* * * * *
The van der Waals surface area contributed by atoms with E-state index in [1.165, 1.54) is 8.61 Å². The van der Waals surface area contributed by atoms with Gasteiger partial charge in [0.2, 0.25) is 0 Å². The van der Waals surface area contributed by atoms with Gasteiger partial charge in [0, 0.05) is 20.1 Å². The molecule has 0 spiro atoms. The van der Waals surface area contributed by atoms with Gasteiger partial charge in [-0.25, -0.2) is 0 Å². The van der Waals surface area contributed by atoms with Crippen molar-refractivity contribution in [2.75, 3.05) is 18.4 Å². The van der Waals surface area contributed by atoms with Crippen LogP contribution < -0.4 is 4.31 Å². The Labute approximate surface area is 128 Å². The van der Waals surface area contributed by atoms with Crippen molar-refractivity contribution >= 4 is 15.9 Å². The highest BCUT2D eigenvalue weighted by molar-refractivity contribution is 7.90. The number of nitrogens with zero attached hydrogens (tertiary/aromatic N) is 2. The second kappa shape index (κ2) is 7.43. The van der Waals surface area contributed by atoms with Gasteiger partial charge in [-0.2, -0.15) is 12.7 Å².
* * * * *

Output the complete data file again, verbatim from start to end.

The van der Waals surface area contributed by atoms with E-state index in [1.165, 1.54) is 8.61 Å². The van der Waals surface area contributed by atoms with Gasteiger partial charge in [0.2, 0.25) is 0 Å². The van der Waals surface area contributed by atoms with Gasteiger partial charge in [0, 0.05) is 20.1 Å². The molecule has 0 spiro atoms. The van der Waals surface area contributed by atoms with Gasteiger partial charge in [-0.25, -0.2) is 0 Å². The van der Waals surface area contributed by atoms with Crippen molar-refractivity contribution in [2.75, 3.05) is 18.4 Å². The van der Waals surface area contributed by atoms with Crippen LogP contribution < -0.4 is 4.31 Å². The Labute approximate surface area is 128 Å². The van der Waals surface area contributed by atoms with Crippen molar-refractivity contribution >= 4 is 15.9 Å². The highest BCUT2D eigenvalue weighted by molar-refractivity contribution is 7.90. The number of nitrogens with zero attached hydrogens (tertiary/aromatic N) is 2. The second kappa shape index (κ2) is 7.43. The van der Waals surface area contributed by atoms with Gasteiger partial charge in [-0.2, -0.15) is 12.7 Å².